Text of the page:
It’s a lecture. It’s telling. Even if there is interaction with another character, it doesn’t change what this character has to say. It doesn’t move the story forward. Nothing is happening besides talk.
Think of it this way. When I meet a new-to-me person, I might shake her hand and introduce myself. Tell her a few snippets about myself and ask her questions. But I don’t go on and on with my backstory.
I’m a writer. I have two daughters—both are married. I have three grandsons. My husband and I have lived here for almost three and a half years. Before that we lived in Vancouver, WA, and Olathe, Kansas, then the Seattle area, and before that New Jersey and Denver. Of course, we lived in the Seattle area before. We’ve also lived in Eugene, Albany, Corvallis, and Klamath Falls, Oregon. We have a cat—we adopted her in 2021.
AGHHH! The woman would probably slip away from me as quickly as she could.
Conversely, if you include snippets of backstory in dialogue naturally, and things are happening in the story, no one will notice the backstory.
We find information about characters, and each other, gradually. For example, today I found out that a long-distance friend had hurt her knee right after her husband died. When we’ve talked, we’ve talked about her recent loss. That was what was at the forefront of our minds. It was only when I was checking up on her via a text, that she added the knee injury to her list of frustrations. Do I feel bad I didn’t know earlier? No. I didn’t need to know. And today was the appropriate time to express my sympathy for that on top of everything else.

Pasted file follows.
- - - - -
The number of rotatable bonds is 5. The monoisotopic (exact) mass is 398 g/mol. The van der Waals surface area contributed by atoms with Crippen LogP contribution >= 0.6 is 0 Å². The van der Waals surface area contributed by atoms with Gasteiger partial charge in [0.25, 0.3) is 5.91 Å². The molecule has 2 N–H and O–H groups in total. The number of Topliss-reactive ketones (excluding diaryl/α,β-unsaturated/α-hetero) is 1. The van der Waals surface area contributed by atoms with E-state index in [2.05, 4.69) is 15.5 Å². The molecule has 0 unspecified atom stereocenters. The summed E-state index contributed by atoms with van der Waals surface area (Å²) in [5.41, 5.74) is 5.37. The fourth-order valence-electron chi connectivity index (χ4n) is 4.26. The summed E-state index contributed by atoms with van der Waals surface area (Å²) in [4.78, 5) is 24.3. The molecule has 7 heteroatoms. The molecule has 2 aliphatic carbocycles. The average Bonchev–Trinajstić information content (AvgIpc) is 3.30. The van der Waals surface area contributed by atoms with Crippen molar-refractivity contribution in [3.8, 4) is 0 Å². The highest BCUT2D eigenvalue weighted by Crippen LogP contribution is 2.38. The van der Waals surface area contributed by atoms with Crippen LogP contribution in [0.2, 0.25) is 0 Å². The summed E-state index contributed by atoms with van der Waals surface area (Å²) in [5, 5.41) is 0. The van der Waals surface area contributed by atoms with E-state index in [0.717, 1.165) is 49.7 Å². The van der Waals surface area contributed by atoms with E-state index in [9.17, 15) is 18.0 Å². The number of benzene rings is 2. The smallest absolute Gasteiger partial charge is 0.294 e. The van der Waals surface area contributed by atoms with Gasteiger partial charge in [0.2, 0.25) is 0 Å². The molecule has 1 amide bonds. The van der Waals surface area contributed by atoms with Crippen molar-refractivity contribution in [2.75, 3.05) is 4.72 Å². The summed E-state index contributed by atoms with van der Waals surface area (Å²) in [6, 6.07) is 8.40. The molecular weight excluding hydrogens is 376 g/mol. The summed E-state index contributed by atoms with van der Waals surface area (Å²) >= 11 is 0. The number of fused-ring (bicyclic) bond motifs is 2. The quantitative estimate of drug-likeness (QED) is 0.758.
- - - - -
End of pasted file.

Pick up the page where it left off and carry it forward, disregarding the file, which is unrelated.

It’s Not Relevant
Make sure any backstory you include is relevant and comes across naturally. Or as Elmore Leonard said, “I try to leave out the parts that people skip.” Like my list above of all the places I’ve lived. Boring!
Backstory needs to be relevant to the current choices and actions of your characters. A novel is not a history book of your character’s entire life.
“Backstory should always be triggered by something that’s happening in the story present. Think about how your memories pop up in your own life. They are usually triggered by something you see, hear, feel, etc.” – Savannah Gilbo
I remember watching the opening of the movie, Thirteen Lives. The sights and the sounds of the Thai language took me right back to my visits to Thailand. Another movie, I watched many years ago, I won’t watch again because of personal trauma that happened at the same time. It triggers those memories. However, I don’t think about these experiences all the time and unless it is relevant to the story, your character shouldn’t either.
“Too much information from the past slows down the story. Instead, use backstory to color your characters’ present actions. You keep your readers engaged by moving the story forward. You move your story through character behavior, not long descriptive passages about what happened in the past.” – Zara Altair
“Although backstory is critically important to the author, who must know his or her characters thoroughly, the reader only needs sparing, critical details – enough to ensure the character’s motivation is clear.” – Susan Forest
Writing involves choices. Word by word we can harness the power and magic of words. Let’s make the most of our writing choices with today’s post.